Sudanese Ministries Resource Person
c/o Cottage Grove Avenue Presbyterian Church
Dear members of the Presbytery of Des Moines,
Thank everyone very much for your prayers.
I am excited to report that most of the prayers were answered on April 23, 2012, when I got a call from the Rev. Ross Blount, pastor of the United Presbyterian Church in Allerton. He called to say that the church’s committee met and agreed to help sponsor both of us, James Manyibol and myself, with tickets to attend the Peace Conference in Jonglei state in the new Republic of South Sudan. This is a fragile nation that became independent from north Sudan in July 2011. North Sudan is still threatening and currently there is fear of all-out war between the two nations.
Khartoum government encourages some ethnic groups to fight each other so that they can prove to the world that the people of the South Sudan cannot govern themselves and the only option is to come under Khartoum authorities like before.
I want to thank the Allerton church for sponsoring this peace meeting which I have confirmed now from General Presbyter Rev. Phil Barrett. The two tickets are not fully covered and some other financial support is needed. Your church or mission committee can contact the Presbytery if you would like to be an answer to our prayers.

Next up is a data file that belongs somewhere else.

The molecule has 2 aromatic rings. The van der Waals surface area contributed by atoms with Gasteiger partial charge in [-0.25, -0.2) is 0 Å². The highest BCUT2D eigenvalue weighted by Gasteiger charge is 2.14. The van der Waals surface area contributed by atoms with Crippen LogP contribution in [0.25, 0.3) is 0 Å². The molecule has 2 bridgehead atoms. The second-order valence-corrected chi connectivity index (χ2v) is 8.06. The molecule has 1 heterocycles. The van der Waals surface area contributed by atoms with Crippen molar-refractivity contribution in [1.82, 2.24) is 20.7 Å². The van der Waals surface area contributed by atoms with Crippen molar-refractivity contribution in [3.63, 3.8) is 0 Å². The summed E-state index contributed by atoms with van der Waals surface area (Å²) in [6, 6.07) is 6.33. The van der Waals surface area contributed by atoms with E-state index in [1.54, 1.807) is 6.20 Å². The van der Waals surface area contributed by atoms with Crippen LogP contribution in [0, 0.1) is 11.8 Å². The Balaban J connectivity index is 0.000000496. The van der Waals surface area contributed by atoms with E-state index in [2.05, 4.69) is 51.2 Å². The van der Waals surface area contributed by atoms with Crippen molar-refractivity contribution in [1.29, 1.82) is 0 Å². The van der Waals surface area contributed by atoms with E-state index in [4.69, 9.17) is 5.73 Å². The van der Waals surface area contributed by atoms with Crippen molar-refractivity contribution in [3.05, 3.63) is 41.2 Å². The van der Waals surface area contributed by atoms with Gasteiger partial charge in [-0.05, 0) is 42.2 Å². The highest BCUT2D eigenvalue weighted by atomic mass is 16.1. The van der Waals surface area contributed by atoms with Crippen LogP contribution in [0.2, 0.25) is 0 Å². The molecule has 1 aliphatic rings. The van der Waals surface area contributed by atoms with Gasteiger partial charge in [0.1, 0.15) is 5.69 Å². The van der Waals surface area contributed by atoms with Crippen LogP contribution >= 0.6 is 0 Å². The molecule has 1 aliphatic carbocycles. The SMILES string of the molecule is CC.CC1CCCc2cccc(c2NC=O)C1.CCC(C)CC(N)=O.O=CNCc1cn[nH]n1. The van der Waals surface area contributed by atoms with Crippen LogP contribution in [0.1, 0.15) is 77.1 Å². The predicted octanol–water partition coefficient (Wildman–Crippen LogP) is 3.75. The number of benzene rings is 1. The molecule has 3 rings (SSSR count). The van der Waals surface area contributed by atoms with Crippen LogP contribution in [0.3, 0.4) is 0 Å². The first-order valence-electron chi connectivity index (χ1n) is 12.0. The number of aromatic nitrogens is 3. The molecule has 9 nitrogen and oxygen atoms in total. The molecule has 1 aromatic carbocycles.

It would be really an answer to our prayers that James Manyibol, a young Murle student who would like to go and convince his community that fighting and revenge are not a solution to the problem between his community and mind (Nuer).
It is also the same message I am going to send to my community to stop any kind of revenge against the Murle. The message we both will send is our going together to let both our communities understand that even though they are considering each other as enemies, James Manyibol a Murle, and I, a Nuer can go together and eat together as we did in Washington, D.C.
This is really the important message we are called upon by God to bring to our communities and I shed tears when Ross informed me that their small church in Allerton can do this which really shows small churches can do big things.
Please help cover the rest of the amount for our travel because there is need still for vaccinations, and even food and shelter there.
Please participate to save lives since Presbyterian Church (U.S.A.)'s relief cannot support the communities affected by the current violence. Donations can be sent to the